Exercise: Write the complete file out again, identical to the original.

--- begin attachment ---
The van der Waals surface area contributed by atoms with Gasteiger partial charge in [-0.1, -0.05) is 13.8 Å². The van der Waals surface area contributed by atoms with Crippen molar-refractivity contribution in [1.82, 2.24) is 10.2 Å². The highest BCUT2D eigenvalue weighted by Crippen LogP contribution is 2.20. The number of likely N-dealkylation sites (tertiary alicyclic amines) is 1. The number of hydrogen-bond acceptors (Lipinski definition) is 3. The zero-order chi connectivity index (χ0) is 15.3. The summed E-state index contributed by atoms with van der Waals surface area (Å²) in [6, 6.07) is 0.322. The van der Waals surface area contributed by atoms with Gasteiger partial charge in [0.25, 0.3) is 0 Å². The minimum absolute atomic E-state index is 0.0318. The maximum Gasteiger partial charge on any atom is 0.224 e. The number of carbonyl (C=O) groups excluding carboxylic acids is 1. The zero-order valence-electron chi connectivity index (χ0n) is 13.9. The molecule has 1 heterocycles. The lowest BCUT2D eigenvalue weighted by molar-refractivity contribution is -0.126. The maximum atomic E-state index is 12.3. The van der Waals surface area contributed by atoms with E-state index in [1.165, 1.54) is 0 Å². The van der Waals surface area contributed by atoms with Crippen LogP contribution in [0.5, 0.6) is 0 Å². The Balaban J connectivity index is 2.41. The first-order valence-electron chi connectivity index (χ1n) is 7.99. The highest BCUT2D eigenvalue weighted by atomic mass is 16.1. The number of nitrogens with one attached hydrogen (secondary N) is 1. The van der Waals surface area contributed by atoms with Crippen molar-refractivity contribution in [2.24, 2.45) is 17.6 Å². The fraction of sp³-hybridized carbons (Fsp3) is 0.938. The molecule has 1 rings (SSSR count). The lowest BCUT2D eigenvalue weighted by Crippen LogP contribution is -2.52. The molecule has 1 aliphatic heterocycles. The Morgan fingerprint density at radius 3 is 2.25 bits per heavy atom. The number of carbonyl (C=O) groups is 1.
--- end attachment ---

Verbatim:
The van der Waals surface area contributed by atoms with Gasteiger partial charge in [-0.1, -0.05) is 13.8 Å². The van der Waals surface area contributed by atoms with Crippen molar-refractivity contribution in [1.82, 2.24) is 10.2 Å². The highest BCUT2D eigenvalue weighted by Crippen LogP contribution is 2.20. The number of likely N-dealkylation sites (tertiary alicyclic amines) is 1. The number of hydrogen-bond acceptors (Lipinski definition) is 3. The zero-order chi connectivity index (χ0) is 15.3. The summed E-state index contributed by atoms with van der Waals surface area (Å²) in [6, 6.07) is 0.322. The van der Waals surface area contributed by atoms with Gasteiger partial charge in [0.25, 0.3) is 0 Å². The minimum absolute atomic E-state index is 0.0318. The maximum Gasteiger partial charge on any atom is 0.224 e. The number of carbonyl (C=O) groups excluding carboxylic acids is 1. The zero-order valence-electron chi connectivity index (χ0n) is 13.9. The molecule has 1 heterocycles. The lowest BCUT2D eigenvalue weighted by molar-refractivity contribution is -0.126. The maximum atomic E-state index is 12.3. The van der Waals surface area contributed by atoms with E-state index in [1.165, 1.54) is 0 Å². The van der Waals surface area contributed by atoms with Crippen LogP contribution in [0.5, 0.6) is 0 Å². The Balaban J connectivity index is 2.41. The first-order valence-electron chi connectivity index (χ1n) is 7.99. The highest BCUT2D eigenvalue weighted by atomic mass is 16.1. The number of nitrogens with one attached hydrogen (secondary N) is 1. The van der Waals surface area contributed by atoms with Crippen molar-refractivity contribution in [2.24, 2.45) is 17.6 Å². The fraction of sp³-hybridized carbons (Fsp3) is 0.938. The molecule has 1 rings (SSSR count). The lowest BCUT2D eigenvalue weighted by Crippen LogP contribution is -2.52. The molecule has 1 aliphatic heterocycles. The Morgan fingerprint density at radius 3 is 2.25 bits per heavy atom. The number of carbonyl (C=O) groups is 1.